The Masters golf tournament appreciates fresh blood but typically insists on taking a pint of it before rewarding players.
Throw out the first two years of the Masters when everyone was essentially a rookie and Fuzzy Zoeller is the only first-timer to win at Augusta National – and that was 35 years ago.
Like cell phones and patrons running, rookie champions aren’t part of the Masters scene. There’s a strong sense, however, that might change in this Tiger-less Masters.
“Doesn’t matter if you’ve played here once or if you’ve played here 50 times,” said Patrick Reed, one of the 24 first-timers this year.
“When it comes down to it, it’s just going to be one of those things that whoever is playing the best is going to walk away with the trophy.”
Reed has a matter-of-fact quality, which helps explain why he proclaimed himself one of the five best players in the world after his victory at the WCG-Cadillac Championship last month, his third win since last August.
From a sheer numbers perspective, this could be the year when a Masters rookie wins again considering more than one-fourth of the 97-man field is here for the first time. Subtract the Tiger Woods factor, throw in the recent trend of stars failing to finish on Sunday (Rory McIlroy, Adam Scott and Matt Kuchar) and the odds increase.
But, as veteran Davis Love III said recently, “It’s still Augusta.”
It’s still as much about knowing where not to hit shots as where to hit them. It’s about finding the delicate blend of aggressive and conservative play that Augusta National rewards. It’s about not being overwhelmed by the moment or feeling bulletproof.
“Obviously, experience and knowledge of the golf course is helpful,” defending champion Adam Scott said. “But it depends. If you go there and play well the first time, I think you can (win). There are some really talented guys showing up for the first time that are confident and believe they can win. And they should believe that.”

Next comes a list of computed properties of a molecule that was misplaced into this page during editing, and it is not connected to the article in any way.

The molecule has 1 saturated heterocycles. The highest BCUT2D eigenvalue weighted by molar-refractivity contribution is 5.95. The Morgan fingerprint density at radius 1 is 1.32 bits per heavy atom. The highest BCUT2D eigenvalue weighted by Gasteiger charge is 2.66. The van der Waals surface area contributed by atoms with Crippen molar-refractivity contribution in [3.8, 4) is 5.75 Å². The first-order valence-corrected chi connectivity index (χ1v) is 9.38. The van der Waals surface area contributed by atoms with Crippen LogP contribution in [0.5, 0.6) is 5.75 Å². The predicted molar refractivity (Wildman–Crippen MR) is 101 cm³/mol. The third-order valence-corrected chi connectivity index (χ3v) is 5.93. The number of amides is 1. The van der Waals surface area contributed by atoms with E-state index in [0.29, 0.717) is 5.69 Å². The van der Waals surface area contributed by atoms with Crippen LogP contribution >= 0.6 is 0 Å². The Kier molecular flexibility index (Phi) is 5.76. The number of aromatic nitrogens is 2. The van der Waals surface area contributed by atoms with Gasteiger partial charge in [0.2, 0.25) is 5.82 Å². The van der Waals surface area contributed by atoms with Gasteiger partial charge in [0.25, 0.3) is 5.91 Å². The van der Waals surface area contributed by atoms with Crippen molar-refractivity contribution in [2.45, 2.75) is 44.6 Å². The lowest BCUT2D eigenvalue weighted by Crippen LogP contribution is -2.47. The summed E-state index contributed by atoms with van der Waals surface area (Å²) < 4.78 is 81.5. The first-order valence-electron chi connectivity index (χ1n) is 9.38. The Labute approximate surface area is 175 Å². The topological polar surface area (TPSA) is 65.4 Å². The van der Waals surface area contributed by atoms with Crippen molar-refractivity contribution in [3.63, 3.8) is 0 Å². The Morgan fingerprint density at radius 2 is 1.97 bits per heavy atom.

In addition to Reed, Jimmy Walker has three PGA Tour victories since last fall. Harris English, who looks built to be a Masters contender for years, has won twice. Victor Dubuisson, Graham DeLaet and Jordan Spieth are other first-timers who are likely contenders.
Phil Mickelson, who knows a thing or two about playing Augusta National, said he thinks this could be the first Masters in a few years where the greens are what he calls “Masters speed.” That means having a quickness that borders on dangerous, enhancing the subtleties of putting surfaces that possess a sort of gravitational pull toward Rae’s Creek in one corner of the property.
Especially at Augusta National, the more you play, the more you learn how to play the course. If the greens get fiery as Mickelson expects, it will limit the list of potential winners.
“Then players who have had multiple years playing here and know how to play certain holes, how to play certain pin placements, will have a distinct advantage,” Mickelson said.
“If the greens play firm and fast, I think you’re looking at less than a dozen (possible winners) But if it doesn’t, I think you’re looking at almost half the field.”
Spieth, who was a teenager when he watched Scott win last year’s Masters, came to Augusta last weekend and spent a couple of days at the club to “get the awe factor out.” He went into the champions locker room, studied the framed clubs donated by former champions and finally got to play his favorite hole, the par-3 16th.
Then Spieth went about getting ready to try and win the Masters.
“I think there’s an emphasis on (the lack of) first-time winners,” Spieth said. “But I don’t see it as a big deal at all. I think if I get my game ready, then it’s possible.”